Celia’s work at a woman’s clinic that caters to the poor of all ethnicities and her innate curiosity have a tendency to put her in precarious situations.  Her concern for safety must also extend to her cousin Barbara who is both half-Chinese and lame from a club foot, and her Scottish housekeeper Addie.  When the threats encroach dangerously close to home, Celia and Nicholas must work together to solve the case.  The safety and security of Celia and her sister and the entire Chinese population are at stake if they aren’t successful.

Book Commentary:                      
I’m doing the happy dance!  I love a new series and this one comes highly recommended.  When three authors I have read and enjoyed – Anna Lee Huber, Victoria Thompson, and Alyssa Maxwell – have author comments on the cover, I know it is a book I should look at.

The concept of a strong, dominant higher class female and an honest truth-seeking police detective in a corrupt environment is not a new one.  However, there are a number of factors that make this book unique.  First, the setting of San Francisco following the Civil War provides a wealth of cultural and political intrigue.  Prior to the great earthquake of 1906 but following the height of the Gold Rush, the city is in a state of flux and numerous groups and individuals are vying for power and control.  The distance from both the eastern part of the US and the proximity to the west brings in a diverse population and unique social and economic conflicts.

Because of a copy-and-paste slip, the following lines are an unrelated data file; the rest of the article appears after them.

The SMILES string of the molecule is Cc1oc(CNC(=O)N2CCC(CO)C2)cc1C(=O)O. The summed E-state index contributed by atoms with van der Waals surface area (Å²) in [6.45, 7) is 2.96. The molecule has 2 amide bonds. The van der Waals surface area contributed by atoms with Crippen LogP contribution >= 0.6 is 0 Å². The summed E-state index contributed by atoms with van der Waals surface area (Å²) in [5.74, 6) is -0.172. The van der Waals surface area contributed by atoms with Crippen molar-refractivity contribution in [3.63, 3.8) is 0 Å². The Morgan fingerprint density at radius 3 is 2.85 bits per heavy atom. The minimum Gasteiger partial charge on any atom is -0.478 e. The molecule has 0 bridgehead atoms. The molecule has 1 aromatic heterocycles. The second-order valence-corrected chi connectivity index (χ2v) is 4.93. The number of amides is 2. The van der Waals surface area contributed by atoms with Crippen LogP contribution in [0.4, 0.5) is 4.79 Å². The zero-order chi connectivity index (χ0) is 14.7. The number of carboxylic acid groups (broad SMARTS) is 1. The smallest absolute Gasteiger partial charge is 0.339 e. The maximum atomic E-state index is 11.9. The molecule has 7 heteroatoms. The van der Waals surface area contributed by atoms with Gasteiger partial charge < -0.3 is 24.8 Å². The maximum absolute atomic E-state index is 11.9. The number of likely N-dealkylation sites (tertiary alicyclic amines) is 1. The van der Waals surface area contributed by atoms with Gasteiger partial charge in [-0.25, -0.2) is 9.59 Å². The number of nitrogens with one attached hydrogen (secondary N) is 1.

Second, Celia is English, served as a nurse in the Crimea, and now cares for the under-privileged and ignored of the city.  As a nurse and a married woman, albeit with a missing husband, she is allowed access to areas that might be prohibited to women.  Because her uncle married a Chinese woman during the Gold Rush and her cousin is half-Chinese, Celia has first-hand experience with prejudice in her role as Barbara’s guardian.

Finally Nick is a police officer with his own demons.  Allusions to a dead sister and a lost-love, coupled with the memories of the horrors he saw while serving during the Civil War, provide his character with some depth and mystery.  I am curious to know more about him!

Who might like this book:
Anyone who likes period mysteries with a little romance should check this book out.  The time period, setting, and well-defined characters make this a series that shows a great deal of promise and I look forward to following Celia and Nick on their next adventure.  Book 2 – No Pity for the Dead comes out in August 2016.